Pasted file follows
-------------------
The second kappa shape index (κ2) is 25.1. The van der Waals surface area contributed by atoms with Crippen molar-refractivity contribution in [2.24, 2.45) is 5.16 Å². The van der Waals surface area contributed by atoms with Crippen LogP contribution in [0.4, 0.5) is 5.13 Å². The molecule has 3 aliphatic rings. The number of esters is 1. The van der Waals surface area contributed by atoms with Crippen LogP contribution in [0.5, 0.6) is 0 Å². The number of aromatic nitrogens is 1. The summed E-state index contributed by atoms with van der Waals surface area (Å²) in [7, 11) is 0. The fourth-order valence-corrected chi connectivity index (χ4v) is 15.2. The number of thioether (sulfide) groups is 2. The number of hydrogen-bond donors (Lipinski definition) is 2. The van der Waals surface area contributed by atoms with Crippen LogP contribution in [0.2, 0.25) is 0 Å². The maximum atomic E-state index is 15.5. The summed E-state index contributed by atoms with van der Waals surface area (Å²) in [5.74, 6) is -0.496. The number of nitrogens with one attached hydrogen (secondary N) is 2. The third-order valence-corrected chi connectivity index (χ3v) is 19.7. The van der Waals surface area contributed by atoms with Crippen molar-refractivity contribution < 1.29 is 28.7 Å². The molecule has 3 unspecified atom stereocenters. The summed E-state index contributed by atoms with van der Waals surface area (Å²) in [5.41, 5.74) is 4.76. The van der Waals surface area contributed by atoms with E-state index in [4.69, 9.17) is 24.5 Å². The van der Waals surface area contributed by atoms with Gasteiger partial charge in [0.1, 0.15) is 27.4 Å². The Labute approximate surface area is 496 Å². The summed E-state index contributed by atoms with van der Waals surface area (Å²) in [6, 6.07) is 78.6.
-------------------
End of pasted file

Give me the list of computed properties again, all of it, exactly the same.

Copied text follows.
The second kappa shape index (κ2) is 25.1. The van der Waals surface area contributed by atoms with Crippen molar-refractivity contribution in [2.24, 2.45) is 5.16 Å². The van der Waals surface area contributed by atoms with Crippen LogP contribution in [0.4, 0.5) is 5.13 Å². The molecule has 3 aliphatic rings. The number of esters is 1. The van der Waals surface area contributed by atoms with Crippen LogP contribution in [0.5, 0.6) is 0 Å². The number of aromatic nitrogens is 1. The summed E-state index contributed by atoms with van der Waals surface area (Å²) in [7, 11) is 0. The fourth-order valence-corrected chi connectivity index (χ4v) is 15.2. The number of thioether (sulfide) groups is 2. The number of hydrogen-bond donors (Lipinski definition) is 2. The van der Waals surface area contributed by atoms with Crippen LogP contribution in [0.2, 0.25) is 0 Å². The maximum atomic E-state index is 15.5. The summed E-state index contributed by atoms with van der Waals surface area (Å²) in [5.74, 6) is -0.496. The number of nitrogens with one attached hydrogen (secondary N) is 2. The third-order valence-corrected chi connectivity index (χ3v) is 19.7. The van der Waals surface area contributed by atoms with Crippen molar-refractivity contribution < 1.29 is 28.7 Å². The molecule has 3 unspecified atom stereocenters. The summed E-state index contributed by atoms with van der Waals surface area (Å²) in [5.41, 5.74) is 4.76. The van der Waals surface area contributed by atoms with E-state index in [4.69, 9.17) is 24.5 Å². The van der Waals surface area contributed by atoms with Gasteiger partial charge in [0.1, 0.15) is 27.4 Å². The Labute approximate surface area is 496 Å². The summed E-state index contributed by atoms with van der Waals surface area (Å²) in [6, 6.07) is 78.6.